Mictoryl; Mictoryl Pediatric
- It is used to treat an overactive bladder.
- If you have an allergy to this drug or any part of this drug.
- If you are allergic to any drugs like this one, any other drugs, foods, or other substances. Tell your doctor about the allergy and what signs you had, like rash; hives; itching; shortness of breath; wheezing; cough; swelling of face, lips, tongue, or throat; or any other signs.
- If you have any of these health problems: Bowel block, bowel problems like enlarged colon or ulcerative colitis, fast or abnormal heartbeat, or trouble passing urine.
- If you have any of these health problems: Glaucoma or myasthenia gravis.
- If you have any of these health problems: Kidney disease or liver disease.
- If you have a rare hereditary problem of galactose intolerance, Lapp lactase deficiency, or glucose-galactose malabsorption.
- If you are pregnant or may be pregnant. Do not take this drug if you are pregnant.
- If you are breast-feeding. Do not breast-feed while you take this drug.
- If you have rare hereditary health problems like glucose-galactose malabsorption, fructose intolerance, or sucrase-isomaltase deficiency.
- If the patient is a child. Do not give this drug to a child.
For all patients taking this drug:
- Tell all of your health care providers that you take this drug. This includes your doctors, nurses, pharmacists, and dentists.
- Avoid driving and doing other tasks or actions that call for you to be alert or have clear eyesight until you see how this drug affects you.
- Talk with your doctor before you drink alcohol or use other drugs and natural products that slow your actions.
- Have your blood work checked if you are on this drug for a long time. Talk with your doctor.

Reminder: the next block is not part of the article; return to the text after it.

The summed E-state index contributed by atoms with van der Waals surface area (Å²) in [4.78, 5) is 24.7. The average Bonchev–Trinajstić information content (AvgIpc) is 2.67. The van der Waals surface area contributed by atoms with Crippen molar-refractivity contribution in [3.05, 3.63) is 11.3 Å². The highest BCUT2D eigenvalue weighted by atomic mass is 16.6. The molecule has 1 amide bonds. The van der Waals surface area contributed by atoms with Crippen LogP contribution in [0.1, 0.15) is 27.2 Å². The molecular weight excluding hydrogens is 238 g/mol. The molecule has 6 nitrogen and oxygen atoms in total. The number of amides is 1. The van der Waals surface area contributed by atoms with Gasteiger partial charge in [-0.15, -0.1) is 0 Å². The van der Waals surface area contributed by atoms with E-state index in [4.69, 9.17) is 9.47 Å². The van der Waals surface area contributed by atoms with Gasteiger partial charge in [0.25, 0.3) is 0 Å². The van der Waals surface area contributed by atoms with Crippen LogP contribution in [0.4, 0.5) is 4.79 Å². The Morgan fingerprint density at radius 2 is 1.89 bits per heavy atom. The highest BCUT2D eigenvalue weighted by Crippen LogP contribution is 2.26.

- If giving to your child, the dose of this drug may need to be changed as your child’s weight changes. Have your child’s weight checked often. Talk with the doctor before changing your child’s dose.
- Signs of an allergic reaction, like rash; hives; itching; red, swollen, blistered, or peeling skin with or without fever; wheezing; tightness in the chest or throat; trouble breathing, swallowing, or talking; unusual hoarseness; or swelling of the mouth, face, lips, tongue, or throat.
- Dizziness or passing out.
- A fast heartbeat.
- A heartbeat that does not feel normal.
- Change in eyesight.
- Trouble passing urine.
- Hallucinations (seeing or hearing things that are not there).
- Feeling sleepy.
- Feeling tired or weak.
- Dry mouth.
- Upset stomach.
- Hard stools (constipation).
- Stomach pain.
- Take with or without food.
- Take 1 hour before meals.
- Swallow whole with a drink of water.
- Do not chew or crush.
- Take this drug at the same time of day.
- To gain the most benefit, do not miss doses.
- Keep taking this drug as you have been told by your doctor or other health care provider, even if you feel well.
- Skip the missed dose and go back to your normal time.
- Do not take 2 doses at the same time or extra doses.
- Store in the original container at room temperature.
- Store in a dry place. Do not store in a bathroom.
- Keep all drugs in a safe place. Keep all drugs out of the reach of children and pets.
- Throw away unused or expired drugs. Do not flush down a toilet or pour down a drain unless you are told to do so. Check with your pharmacist if you have questions about the best way to throw out drugs. There may be drug take-back programs in your area.
- If your symptoms or health problems do not get better or if they become worse, call your doctor.
- Do not share your drugs with others and do not take anyone else’s drugs.
- Keep a list of all your drugs (prescription, natural products, vitamins, OTC) with you. Give this list to your doctor.
- Talk with the doctor before starting any new drug, including prescription or OTC, natural products, or vitamins.
- Some drugs may have another patient information leaflet. If you have any questions about this drug, please talk with your doctor, nurse, pharmacist, or other health care provider.
- If you think there has been an overdose, call your poison control center or get medical care right away. Be ready to tell or show what was taken, how much, and when it happened.